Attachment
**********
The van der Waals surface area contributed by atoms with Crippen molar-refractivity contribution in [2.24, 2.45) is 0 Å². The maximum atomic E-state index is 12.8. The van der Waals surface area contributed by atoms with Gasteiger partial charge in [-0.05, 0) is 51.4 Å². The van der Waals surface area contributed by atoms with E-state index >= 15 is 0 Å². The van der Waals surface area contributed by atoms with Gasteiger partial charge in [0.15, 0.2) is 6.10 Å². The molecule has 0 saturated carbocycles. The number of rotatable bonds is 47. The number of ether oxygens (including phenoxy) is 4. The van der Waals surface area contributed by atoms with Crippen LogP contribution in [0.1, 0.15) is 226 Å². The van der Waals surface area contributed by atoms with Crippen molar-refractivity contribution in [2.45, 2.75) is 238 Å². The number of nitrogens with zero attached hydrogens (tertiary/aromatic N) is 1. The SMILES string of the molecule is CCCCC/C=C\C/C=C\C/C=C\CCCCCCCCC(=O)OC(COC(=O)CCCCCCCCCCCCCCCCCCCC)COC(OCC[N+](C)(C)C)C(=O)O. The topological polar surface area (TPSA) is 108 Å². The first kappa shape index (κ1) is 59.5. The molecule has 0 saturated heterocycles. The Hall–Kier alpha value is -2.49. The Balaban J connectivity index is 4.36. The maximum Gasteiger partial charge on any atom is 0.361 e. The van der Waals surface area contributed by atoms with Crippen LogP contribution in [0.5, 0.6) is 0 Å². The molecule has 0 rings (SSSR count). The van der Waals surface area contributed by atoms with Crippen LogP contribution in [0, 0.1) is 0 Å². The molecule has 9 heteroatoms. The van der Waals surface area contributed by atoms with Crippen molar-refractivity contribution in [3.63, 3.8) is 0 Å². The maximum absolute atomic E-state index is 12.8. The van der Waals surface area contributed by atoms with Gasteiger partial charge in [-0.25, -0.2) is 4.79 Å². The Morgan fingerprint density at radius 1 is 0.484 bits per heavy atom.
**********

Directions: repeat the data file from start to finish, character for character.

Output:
The van der Waals surface area contributed by atoms with Crippen molar-refractivity contribution in [2.24, 2.45) is 0 Å². The maximum atomic E-state index is 12.8. The van der Waals surface area contributed by atoms with Gasteiger partial charge in [-0.05, 0) is 51.4 Å². The van der Waals surface area contributed by atoms with E-state index >= 15 is 0 Å². The van der Waals surface area contributed by atoms with Gasteiger partial charge in [0.15, 0.2) is 6.10 Å². The molecule has 0 saturated carbocycles. The number of rotatable bonds is 47. The number of ether oxygens (including phenoxy) is 4. The van der Waals surface area contributed by atoms with Crippen LogP contribution in [0.1, 0.15) is 226 Å². The van der Waals surface area contributed by atoms with Crippen molar-refractivity contribution in [2.45, 2.75) is 238 Å². The number of nitrogens with zero attached hydrogens (tertiary/aromatic N) is 1. The SMILES string of the molecule is CCCCC/C=C\C/C=C\C/C=C\CCCCCCCCC(=O)OC(COC(=O)CCCCCCCCCCCCCCCCCCCC)COC(OCC[N+](C)(C)C)C(=O)O. The topological polar surface area (TPSA) is 108 Å². The first kappa shape index (κ1) is 59.5. The molecule has 0 saturated heterocycles. The Hall–Kier alpha value is -2.49. The Balaban J connectivity index is 4.36. The maximum Gasteiger partial charge on any atom is 0.361 e. The van der Waals surface area contributed by atoms with Crippen LogP contribution in [0.5, 0.6) is 0 Å². The molecule has 0 rings (SSSR count). The van der Waals surface area contributed by atoms with Crippen LogP contribution in [0, 0.1) is 0 Å². The molecule has 9 heteroatoms. The van der Waals surface area contributed by atoms with Crippen molar-refractivity contribution in [3.63, 3.8) is 0 Å². The maximum absolute atomic E-state index is 12.8. The van der Waals surface area contributed by atoms with Gasteiger partial charge in [-0.25, -0.2) is 4.79 Å². The Morgan fingerprint density at radius 1 is 0.484 bits per heavy atom.